"I'm glad to hear it," said Miss saw all things and persons with quite a Winter, "and my cousin here, who knew different pair of eyes from those which Harry very well when they were little he had been provided with when he boys together, has promised to help him. arrived in Englebourn that morning. This is Harry's best friend," she said to He even made allowances for old Mr. Tom, “who has done more than any one Winter, who was in his usual querulous to keep him right."
state at luncheon, though perhaps it David seemed a little embarrassed, and would have been difficult in the whole began jerking his head about when his neighbourhood to find a more pertinent acquaintance of the morning, whom he comment on and illustration of the conhad scarcely noticed before, was intro stable's text than the poor old man duced by Miss Winter as “my cousin.” furnished, with his complaints about his
“I wish to do all I can for him," said own health and all he had to do and Tom, "and I'm very glad to have made think of, and everybody about him. It your acquaintance. You must let me did strike Tom, however, as very wonderknow whenever I can help;" and he ful how such a character as Katie's could took out a card and handed it to David, have grown up under the shade of, and who looked at it, and then said,
in constant contact with, such an one as “And I be to write to you, sir, then, her father's. He wished his uncle goodif Harry gets into trouble?”
bye soon after luncheon, and he and “Yes, but we must keep him out of Katie started again down the villagetrouble, even home-made ones, which she to return to her nursing and he on don't leave good marks, you know," said his way home. He led his horse by the Tom.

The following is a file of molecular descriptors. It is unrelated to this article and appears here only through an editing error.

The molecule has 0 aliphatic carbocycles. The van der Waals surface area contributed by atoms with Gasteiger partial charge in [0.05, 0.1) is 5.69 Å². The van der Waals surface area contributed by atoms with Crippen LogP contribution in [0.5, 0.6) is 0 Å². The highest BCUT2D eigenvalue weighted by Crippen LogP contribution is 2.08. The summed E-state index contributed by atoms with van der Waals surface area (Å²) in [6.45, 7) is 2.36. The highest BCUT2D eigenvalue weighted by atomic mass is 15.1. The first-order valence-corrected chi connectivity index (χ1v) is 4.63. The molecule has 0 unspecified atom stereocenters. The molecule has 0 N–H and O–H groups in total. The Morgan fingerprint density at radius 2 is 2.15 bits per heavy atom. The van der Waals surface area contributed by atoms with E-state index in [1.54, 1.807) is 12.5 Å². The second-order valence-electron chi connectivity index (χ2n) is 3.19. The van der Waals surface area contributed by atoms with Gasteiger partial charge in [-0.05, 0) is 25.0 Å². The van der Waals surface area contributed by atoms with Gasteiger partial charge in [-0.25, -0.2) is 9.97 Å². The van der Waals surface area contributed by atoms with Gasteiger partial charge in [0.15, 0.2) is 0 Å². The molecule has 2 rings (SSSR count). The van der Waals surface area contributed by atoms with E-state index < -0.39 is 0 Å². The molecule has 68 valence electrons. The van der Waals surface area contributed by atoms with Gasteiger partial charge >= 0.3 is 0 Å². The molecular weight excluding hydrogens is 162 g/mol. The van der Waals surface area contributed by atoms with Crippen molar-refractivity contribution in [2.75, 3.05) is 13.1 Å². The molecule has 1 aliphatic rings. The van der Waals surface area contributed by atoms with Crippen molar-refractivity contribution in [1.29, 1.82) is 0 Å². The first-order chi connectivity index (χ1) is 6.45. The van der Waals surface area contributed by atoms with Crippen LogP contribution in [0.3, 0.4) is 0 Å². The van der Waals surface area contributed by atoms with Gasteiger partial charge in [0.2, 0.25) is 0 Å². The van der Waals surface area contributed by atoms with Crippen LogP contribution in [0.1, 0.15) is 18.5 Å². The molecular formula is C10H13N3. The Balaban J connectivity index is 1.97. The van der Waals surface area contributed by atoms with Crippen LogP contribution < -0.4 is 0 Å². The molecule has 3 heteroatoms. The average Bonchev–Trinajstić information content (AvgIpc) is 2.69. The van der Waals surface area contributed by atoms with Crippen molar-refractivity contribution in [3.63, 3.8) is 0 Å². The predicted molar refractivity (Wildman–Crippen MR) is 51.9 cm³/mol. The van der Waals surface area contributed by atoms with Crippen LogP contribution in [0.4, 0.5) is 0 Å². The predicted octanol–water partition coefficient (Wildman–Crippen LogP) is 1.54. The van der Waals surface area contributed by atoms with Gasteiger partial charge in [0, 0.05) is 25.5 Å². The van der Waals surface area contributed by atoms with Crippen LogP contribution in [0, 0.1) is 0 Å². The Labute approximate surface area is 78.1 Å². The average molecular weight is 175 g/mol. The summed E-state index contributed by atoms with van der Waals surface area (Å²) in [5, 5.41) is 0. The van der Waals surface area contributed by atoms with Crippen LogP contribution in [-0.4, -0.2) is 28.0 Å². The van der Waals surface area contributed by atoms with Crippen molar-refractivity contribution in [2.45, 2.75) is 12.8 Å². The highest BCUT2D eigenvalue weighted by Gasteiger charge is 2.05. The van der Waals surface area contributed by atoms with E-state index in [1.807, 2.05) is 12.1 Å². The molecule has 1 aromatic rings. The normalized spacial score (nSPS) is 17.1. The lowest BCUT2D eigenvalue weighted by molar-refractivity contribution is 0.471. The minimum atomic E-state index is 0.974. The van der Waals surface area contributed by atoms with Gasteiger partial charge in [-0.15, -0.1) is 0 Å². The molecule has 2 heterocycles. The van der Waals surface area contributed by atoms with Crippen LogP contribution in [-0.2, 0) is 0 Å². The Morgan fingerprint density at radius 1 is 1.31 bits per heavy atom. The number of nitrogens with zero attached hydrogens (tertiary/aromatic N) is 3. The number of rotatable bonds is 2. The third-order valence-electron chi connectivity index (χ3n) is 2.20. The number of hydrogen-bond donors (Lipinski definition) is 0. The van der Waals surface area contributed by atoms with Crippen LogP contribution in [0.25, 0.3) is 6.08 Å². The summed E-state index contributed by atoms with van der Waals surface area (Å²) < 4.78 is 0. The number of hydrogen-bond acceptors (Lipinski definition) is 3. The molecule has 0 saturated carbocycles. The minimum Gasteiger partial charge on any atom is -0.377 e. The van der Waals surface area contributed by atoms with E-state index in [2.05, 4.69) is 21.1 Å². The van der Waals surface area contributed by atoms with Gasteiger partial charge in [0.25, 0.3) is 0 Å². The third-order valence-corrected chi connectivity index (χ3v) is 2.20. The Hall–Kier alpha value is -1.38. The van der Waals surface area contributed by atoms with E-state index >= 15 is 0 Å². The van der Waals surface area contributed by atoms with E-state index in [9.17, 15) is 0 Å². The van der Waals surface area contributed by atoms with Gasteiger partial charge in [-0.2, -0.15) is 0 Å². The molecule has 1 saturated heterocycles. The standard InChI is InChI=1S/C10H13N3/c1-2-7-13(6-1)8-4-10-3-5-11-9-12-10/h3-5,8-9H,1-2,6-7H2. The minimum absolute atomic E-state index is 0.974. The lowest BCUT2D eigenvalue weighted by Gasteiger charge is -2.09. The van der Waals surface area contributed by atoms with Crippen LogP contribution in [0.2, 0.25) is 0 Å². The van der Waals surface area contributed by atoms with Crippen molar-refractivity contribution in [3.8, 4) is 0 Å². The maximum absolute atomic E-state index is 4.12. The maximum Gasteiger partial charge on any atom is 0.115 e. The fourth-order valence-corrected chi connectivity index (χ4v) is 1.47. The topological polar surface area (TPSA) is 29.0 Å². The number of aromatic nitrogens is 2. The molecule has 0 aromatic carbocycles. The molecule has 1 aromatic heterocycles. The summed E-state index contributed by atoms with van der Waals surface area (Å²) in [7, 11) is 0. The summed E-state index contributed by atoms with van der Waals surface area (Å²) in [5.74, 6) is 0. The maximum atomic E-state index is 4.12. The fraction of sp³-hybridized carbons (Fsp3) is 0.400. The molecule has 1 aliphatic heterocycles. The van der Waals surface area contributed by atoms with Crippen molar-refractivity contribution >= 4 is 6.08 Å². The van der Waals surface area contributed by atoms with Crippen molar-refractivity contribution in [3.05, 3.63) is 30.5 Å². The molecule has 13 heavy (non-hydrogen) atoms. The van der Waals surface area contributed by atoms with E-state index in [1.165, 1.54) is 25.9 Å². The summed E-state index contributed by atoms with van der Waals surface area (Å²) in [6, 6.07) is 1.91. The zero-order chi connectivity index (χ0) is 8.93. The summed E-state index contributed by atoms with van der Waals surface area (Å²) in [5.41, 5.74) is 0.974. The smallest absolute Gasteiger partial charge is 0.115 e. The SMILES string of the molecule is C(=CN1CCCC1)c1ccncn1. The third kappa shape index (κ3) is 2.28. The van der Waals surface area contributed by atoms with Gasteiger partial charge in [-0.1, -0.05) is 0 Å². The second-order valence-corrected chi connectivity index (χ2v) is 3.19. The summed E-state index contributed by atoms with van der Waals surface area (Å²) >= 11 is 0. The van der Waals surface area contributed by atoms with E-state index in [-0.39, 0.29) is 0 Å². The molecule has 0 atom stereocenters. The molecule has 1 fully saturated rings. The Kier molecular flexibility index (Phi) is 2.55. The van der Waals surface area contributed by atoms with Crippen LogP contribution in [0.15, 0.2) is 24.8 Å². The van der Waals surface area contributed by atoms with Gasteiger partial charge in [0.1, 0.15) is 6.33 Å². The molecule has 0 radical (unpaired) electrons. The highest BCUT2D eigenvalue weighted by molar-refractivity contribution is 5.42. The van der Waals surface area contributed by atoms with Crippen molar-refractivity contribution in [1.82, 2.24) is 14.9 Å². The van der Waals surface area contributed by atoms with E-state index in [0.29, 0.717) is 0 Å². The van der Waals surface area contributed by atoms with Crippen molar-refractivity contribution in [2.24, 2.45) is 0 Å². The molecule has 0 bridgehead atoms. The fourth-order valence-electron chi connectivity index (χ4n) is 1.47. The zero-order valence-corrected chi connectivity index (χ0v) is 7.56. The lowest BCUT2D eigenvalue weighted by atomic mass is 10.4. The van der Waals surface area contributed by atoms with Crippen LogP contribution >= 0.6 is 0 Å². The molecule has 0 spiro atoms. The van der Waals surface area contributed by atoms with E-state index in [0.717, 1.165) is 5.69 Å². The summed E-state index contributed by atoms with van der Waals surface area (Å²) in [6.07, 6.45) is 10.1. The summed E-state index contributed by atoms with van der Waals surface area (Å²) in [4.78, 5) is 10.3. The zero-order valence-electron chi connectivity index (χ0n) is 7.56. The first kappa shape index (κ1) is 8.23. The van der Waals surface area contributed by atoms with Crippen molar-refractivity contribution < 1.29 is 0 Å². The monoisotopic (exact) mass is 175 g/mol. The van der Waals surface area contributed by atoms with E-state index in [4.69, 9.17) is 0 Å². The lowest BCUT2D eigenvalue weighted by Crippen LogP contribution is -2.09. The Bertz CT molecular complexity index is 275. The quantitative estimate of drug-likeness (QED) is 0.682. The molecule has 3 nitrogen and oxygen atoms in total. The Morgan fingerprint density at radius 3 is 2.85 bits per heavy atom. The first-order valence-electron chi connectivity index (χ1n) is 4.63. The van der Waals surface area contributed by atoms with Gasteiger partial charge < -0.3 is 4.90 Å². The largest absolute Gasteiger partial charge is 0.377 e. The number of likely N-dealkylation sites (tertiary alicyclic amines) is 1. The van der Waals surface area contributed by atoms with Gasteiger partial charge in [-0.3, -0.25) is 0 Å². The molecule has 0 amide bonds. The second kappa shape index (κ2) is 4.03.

bridle and walked by her side down the “And thaay be nine out o' ten o aal street. She pointed to the Hawk's Lynch as comes to a man, sir,” said David, as they walked along, and said, “You I've a told Harry scores o' times.” should ride up there; it is scarcely out “That seems to be your text, David,” of your way.
of your way. Mary and I used to walk said Tom, laughing.
there every day when she was here, and “Ah, and 'tis a good un too, sir. Ax she was so fond of it.” Miss Winter else. 'Tis a sight better to At the cottage they found Harry, hev the Lord's troubles while you be Winburn. He came out, and the two about it, for thaay as hasn't makes wus young men shook hands, and looked one for theirselves out o nothin'. Dwon't another over, and exchanged a few shy
sentences. Tom managed with difficulty “Yes; you know that I agree with to say the little he had to say, but tried
to make up for it by a hearty manner. “Good-bye, then,” said Tom, holding It was not the time or place for any unout his hand, "and mind you let me necessary talk; so in a few minutes he hear from you."
was mounted and riding up the slope to“What a queer old bird, with his wards the heath. “I should say he whole wisdom of man packed up small must be half a stone lighter than I,” he for ready use, like a quack doctor," he thought, "and not quite so tall ; but he said, as soon as they were out of hearing looks as hard as iron, and tough as whip
“ Indeed, he isn't the least like a cord. What a No. 7 he'd make in quack doctor. I don't know a better a heavy crew! Poor fellow, he seems man in the parish, though he is rather dreadfully cut up. I hope I shall be obstinate, like all the rest of them.” able to be of use to him. Now for this
"I didn't mean to say anything place which Katie showed me from the against him, I assure you,” said Tom; village street." "on the contrary I think him a fine old He pressed his horse up the steep fellow. But I didn't think so this morn side of the Hawk's Lynch. The exhilaraing, when he showed me the way to tion of the scramble, and the sense of Betty's cottage.” The fact was that Tom power, and of some slight risk, which